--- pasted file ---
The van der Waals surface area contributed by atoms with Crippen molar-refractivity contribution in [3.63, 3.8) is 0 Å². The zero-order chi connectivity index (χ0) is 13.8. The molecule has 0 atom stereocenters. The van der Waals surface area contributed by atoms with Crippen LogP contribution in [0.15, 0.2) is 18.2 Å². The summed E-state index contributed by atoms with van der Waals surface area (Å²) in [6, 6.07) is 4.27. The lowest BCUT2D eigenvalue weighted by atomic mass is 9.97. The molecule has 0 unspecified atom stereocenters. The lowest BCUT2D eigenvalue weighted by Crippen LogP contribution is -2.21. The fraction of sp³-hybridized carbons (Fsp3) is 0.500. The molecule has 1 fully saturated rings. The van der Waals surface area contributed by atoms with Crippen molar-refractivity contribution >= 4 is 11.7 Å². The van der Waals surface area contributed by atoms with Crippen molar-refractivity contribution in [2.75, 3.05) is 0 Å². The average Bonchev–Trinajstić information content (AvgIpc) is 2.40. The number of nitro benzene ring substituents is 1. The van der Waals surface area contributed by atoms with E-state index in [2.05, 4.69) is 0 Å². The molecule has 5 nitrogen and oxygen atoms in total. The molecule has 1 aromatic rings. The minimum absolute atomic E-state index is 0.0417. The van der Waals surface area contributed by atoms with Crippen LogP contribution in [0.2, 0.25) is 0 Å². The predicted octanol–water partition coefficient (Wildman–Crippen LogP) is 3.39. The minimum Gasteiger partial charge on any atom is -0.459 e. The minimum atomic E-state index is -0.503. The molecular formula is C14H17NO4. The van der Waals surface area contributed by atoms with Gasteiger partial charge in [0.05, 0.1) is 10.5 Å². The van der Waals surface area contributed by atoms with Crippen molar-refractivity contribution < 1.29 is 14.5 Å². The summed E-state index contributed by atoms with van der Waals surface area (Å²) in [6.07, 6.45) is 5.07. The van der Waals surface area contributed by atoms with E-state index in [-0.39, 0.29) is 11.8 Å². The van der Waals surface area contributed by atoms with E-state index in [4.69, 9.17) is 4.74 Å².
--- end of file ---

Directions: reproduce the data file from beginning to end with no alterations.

The van der Waals surface area contributed by atoms with Crippen molar-refractivity contribution in [3.63, 3.8) is 0 Å². The zero-order chi connectivity index (χ0) is 13.8. The molecule has 0 atom stereocenters. The van der Waals surface area contributed by atoms with Crippen LogP contribution in [0.15, 0.2) is 18.2 Å². The summed E-state index contributed by atoms with van der Waals surface area (Å²) in [6, 6.07) is 4.27. The lowest BCUT2D eigenvalue weighted by atomic mass is 9.97. The molecule has 0 unspecified atom stereocenters. The lowest BCUT2D eigenvalue weighted by Crippen LogP contribution is -2.21. The fraction of sp³-hybridized carbons (Fsp3) is 0.500. The molecule has 1 fully saturated rings. The van der Waals surface area contributed by atoms with Crippen molar-refractivity contribution >= 4 is 11.7 Å². The van der Waals surface area contributed by atoms with Crippen molar-refractivity contribution in [2.75, 3.05) is 0 Å². The average Bonchev–Trinajstić information content (AvgIpc) is 2.40. The number of nitro benzene ring substituents is 1. The van der Waals surface area contributed by atoms with E-state index in [2.05, 4.69) is 0 Å². The molecule has 5 nitrogen and oxygen atoms in total. The molecule has 1 aromatic rings. The minimum absolute atomic E-state index is 0.0417. The van der Waals surface area contributed by atoms with Crippen LogP contribution in [0.2, 0.25) is 0 Å². The predicted octanol–water partition coefficient (Wildman–Crippen LogP) is 3.39. The minimum Gasteiger partial charge on any atom is -0.459 e. The minimum atomic E-state index is -0.503. The molecular formula is C14H17NO4. The van der Waals surface area contributed by atoms with Gasteiger partial charge in [0.05, 0.1) is 10.5 Å². The van der Waals surface area contributed by atoms with Crippen molar-refractivity contribution < 1.29 is 14.5 Å². The summed E-state index contributed by atoms with van der Waals surface area (Å²) in [6.07, 6.45) is 5.07. The van der Waals surface area contributed by atoms with E-state index in [-0.39, 0.29) is 11.8 Å². The van der Waals surface area contributed by atoms with E-state index in [4.69, 9.17) is 4.74 Å².